Brad & Drew Harper, Space at the Table: Conversations Between an Evangelical Theologian and his Gay Son (ZEAL Books, 2016)
Every so often you come across a book that you can’t believe you’ve missed, that you read cover to cover in an afternoon, and that you immediately want to recommend to everyone: Brad & Drew Harper’s Space at the Table: Conversations Between an Evangelical Theologian and his Gay Son is such a rare example.
The conversation it records is a beautifully honest one. One in which the gay son (Drew) talks movingly (and humorously) about his experience growing up gay in an evangelical home and the damage caused him by attempts to ‘cure’ him as a teenager. Alongside all of this you hear from his theologian father (Brad) as he confesses to the confusion he felt as a parent and the mistakes that were made in seeking to care for his son. The warmth of their current relationship is felt page after page but that stops neither of them from being wonderfully candid about the past: there are confessions and apologies, alongside thanks and praise, from both father and son. I cried as I benefitted from their willingness to let other people learn from their experiences (with input from other family members too).
What I found most moving about the conversation was the clear love and respect they display for each other alongside their continuing disagreements over the ethics of same-sex sexual relationships.
What I found most moving about the conversation was the clear love and respect they display for each other alongside their continuing disagreements over the ethics of same-sex sexual relationships. Both have come to a point where they actively seek to expose the stereotyping and diminishing of opponents that takes place within the evangelical and LGBTQ+ communities. Their painfully earnt understanding of each other’s viewpoints helps them bridge the gaps there so often are between evangelical and LGBTQ+ family members. I especially loved the many moments when they pause to give practical advice to those in similar situations: the dad’s wisdom about how to welcome your son’s boyfriend and the son’s humility in urging respect for parents you disagree with.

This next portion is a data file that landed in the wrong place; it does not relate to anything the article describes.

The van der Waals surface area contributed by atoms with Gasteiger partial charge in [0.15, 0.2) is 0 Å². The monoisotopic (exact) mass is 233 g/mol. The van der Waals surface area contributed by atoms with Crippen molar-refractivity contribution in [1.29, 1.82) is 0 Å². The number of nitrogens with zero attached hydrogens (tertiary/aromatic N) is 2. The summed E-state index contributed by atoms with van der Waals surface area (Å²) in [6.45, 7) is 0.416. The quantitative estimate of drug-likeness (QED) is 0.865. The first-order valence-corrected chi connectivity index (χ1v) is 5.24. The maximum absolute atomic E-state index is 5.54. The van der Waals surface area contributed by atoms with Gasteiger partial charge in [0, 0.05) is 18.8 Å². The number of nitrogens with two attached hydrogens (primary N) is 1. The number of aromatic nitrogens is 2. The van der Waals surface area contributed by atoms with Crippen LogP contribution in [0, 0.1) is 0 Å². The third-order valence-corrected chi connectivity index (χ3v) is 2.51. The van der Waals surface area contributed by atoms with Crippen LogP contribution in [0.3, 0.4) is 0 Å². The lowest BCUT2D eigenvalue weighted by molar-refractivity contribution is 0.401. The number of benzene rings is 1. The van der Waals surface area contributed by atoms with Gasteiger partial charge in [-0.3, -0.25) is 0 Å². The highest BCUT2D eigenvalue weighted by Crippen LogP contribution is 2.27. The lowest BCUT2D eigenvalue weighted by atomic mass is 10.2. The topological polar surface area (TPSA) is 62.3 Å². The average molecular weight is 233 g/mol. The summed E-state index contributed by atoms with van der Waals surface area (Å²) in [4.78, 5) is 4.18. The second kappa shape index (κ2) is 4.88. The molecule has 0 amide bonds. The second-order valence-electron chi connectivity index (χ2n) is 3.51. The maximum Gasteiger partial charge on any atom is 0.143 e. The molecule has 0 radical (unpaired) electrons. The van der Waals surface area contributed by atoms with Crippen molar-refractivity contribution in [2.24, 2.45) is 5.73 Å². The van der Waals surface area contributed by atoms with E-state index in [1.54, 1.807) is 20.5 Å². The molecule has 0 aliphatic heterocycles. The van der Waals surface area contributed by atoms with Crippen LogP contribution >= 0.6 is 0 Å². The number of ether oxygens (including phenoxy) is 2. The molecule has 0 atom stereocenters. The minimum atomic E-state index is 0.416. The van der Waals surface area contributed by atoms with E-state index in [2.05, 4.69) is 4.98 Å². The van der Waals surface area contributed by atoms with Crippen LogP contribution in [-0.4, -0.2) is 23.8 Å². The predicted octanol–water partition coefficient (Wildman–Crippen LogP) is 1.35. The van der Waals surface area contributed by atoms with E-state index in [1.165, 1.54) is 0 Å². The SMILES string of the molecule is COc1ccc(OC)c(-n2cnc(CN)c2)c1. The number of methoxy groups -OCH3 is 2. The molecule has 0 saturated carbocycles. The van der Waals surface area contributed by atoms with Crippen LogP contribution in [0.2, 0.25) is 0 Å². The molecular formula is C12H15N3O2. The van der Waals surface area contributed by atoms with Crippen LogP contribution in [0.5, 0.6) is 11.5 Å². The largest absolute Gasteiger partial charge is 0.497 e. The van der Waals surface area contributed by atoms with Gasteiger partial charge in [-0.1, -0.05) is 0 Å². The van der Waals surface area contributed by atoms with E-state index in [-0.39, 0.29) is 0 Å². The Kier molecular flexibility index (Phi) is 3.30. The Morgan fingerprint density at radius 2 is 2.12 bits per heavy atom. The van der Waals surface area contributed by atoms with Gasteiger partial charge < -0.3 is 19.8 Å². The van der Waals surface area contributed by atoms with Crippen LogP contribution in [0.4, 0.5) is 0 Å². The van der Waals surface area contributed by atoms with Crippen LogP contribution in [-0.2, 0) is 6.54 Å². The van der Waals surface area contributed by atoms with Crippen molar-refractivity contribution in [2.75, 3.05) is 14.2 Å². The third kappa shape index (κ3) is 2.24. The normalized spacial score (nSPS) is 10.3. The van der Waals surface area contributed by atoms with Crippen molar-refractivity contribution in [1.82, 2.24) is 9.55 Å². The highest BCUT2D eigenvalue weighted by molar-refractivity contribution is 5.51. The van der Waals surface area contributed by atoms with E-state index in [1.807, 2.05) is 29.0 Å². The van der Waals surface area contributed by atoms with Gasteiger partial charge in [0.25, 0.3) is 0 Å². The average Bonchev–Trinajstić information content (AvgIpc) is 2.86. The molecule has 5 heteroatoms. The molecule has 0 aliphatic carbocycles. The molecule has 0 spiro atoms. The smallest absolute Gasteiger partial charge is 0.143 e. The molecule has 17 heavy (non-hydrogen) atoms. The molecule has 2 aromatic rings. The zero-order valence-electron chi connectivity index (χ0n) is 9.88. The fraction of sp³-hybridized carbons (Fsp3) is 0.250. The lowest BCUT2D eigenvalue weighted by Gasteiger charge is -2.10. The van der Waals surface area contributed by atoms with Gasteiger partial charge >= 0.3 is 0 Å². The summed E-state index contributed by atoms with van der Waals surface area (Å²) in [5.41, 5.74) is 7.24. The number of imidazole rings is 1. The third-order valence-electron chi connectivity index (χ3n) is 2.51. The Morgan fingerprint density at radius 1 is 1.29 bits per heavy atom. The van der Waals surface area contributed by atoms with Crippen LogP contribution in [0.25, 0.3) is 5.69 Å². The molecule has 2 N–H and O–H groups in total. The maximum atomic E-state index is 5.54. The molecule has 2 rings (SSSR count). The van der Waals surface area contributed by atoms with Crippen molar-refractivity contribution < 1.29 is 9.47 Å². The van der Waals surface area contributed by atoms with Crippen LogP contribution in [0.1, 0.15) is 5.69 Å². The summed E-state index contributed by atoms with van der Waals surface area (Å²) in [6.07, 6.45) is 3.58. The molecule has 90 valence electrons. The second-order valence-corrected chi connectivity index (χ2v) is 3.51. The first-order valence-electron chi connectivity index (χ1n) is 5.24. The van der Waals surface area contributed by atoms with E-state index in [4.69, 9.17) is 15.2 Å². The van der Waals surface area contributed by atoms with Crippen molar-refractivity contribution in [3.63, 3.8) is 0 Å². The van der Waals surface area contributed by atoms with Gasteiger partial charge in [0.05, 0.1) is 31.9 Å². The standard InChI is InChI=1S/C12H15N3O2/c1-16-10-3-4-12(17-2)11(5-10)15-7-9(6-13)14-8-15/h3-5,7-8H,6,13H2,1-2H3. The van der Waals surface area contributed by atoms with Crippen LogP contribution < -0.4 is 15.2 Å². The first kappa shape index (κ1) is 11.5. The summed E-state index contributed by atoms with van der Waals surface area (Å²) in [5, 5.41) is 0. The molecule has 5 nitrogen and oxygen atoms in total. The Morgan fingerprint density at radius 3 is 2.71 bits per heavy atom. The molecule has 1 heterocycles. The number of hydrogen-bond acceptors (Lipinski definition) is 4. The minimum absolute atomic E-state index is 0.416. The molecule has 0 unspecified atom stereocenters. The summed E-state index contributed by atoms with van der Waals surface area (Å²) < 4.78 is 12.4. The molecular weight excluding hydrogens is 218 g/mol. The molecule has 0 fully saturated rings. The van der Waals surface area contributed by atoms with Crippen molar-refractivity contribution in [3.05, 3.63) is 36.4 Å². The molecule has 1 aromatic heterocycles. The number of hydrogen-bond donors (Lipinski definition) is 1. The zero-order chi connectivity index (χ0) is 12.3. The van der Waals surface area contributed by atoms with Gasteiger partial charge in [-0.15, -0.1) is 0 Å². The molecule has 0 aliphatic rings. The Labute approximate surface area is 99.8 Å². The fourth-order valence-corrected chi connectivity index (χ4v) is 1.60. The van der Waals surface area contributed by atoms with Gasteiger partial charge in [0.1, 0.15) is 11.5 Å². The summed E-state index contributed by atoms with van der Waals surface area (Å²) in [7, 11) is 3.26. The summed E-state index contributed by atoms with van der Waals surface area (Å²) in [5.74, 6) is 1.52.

At almost every Living Out event I am approached by an evangelical parent, sibling or child wanting to know how they can best continue to love and care for an LGBTQ+ loved one. All their obvious questions are touched on in this book and wonderfully (uniquely?) answered from both perspectives: you read a father’s concerns about staying with his gay son and boyfriend and then his son’s sensitivities about the same visit. This is a priceless book I will now be recommending wholeheartedly to all in similar situations for the insight and grace contained on every page – from both the evangelical theologian and his gay son.
Parents might also find this article helpful: How Should I Respond If My Child Comes Out to Me?